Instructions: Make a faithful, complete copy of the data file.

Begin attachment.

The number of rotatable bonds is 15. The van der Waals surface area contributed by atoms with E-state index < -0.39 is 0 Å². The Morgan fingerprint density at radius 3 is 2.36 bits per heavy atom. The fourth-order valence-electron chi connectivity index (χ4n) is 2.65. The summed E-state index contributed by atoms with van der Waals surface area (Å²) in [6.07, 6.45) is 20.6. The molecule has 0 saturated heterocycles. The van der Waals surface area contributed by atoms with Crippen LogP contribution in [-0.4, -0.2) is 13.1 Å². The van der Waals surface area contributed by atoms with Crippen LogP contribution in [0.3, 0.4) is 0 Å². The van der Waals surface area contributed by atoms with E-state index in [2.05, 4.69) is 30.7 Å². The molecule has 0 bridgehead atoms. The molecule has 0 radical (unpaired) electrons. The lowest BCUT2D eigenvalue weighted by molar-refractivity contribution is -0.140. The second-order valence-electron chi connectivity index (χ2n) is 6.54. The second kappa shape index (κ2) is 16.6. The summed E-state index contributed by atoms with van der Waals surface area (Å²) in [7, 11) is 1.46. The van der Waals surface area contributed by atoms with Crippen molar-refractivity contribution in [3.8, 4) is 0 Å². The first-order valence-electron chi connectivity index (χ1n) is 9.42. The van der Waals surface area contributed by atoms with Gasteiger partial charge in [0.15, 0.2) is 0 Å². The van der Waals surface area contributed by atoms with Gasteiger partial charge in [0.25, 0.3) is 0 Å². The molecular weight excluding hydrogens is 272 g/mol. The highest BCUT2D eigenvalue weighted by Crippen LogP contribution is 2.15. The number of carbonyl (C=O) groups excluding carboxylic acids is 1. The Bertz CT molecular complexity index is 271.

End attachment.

The number of rotatable bonds is 15. The van der Waals surface area contributed by atoms with E-state index < -0.39 is 0 Å². The Morgan fingerprint density at radius 3 is 2.36 bits per heavy atom. The fourth-order valence-electron chi connectivity index (χ4n) is 2.65. The summed E-state index contributed by atoms with van der Waals surface area (Å²) in [6.07, 6.45) is 20.6. The molecule has 0 saturated heterocycles. The van der Waals surface area contributed by atoms with Crippen LogP contribution in [-0.4, -0.2) is 13.1 Å². The van der Waals surface area contributed by atoms with Crippen LogP contribution in [0.3, 0.4) is 0 Å². The van der Waals surface area contributed by atoms with E-state index in [2.05, 4.69) is 30.7 Å². The molecule has 0 bridgehead atoms. The molecule has 0 radical (unpaired) electrons. The lowest BCUT2D eigenvalue weighted by molar-refractivity contribution is -0.140. The second-order valence-electron chi connectivity index (χ2n) is 6.54. The second kappa shape index (κ2) is 16.6. The summed E-state index contributed by atoms with van der Waals surface area (Å²) in [7, 11) is 1.46. The van der Waals surface area contributed by atoms with Crippen molar-refractivity contribution in [3.8, 4) is 0 Å². The first-order valence-electron chi connectivity index (χ1n) is 9.42. The van der Waals surface area contributed by atoms with Gasteiger partial charge in [0.15, 0.2) is 0 Å². The van der Waals surface area contributed by atoms with Gasteiger partial charge in [0.25, 0.3) is 0 Å². The molecular weight excluding hydrogens is 272 g/mol. The highest BCUT2D eigenvalue weighted by Crippen LogP contribution is 2.15. The number of carbonyl (C=O) groups excluding carboxylic acids is 1. The Bertz CT molecular complexity index is 271.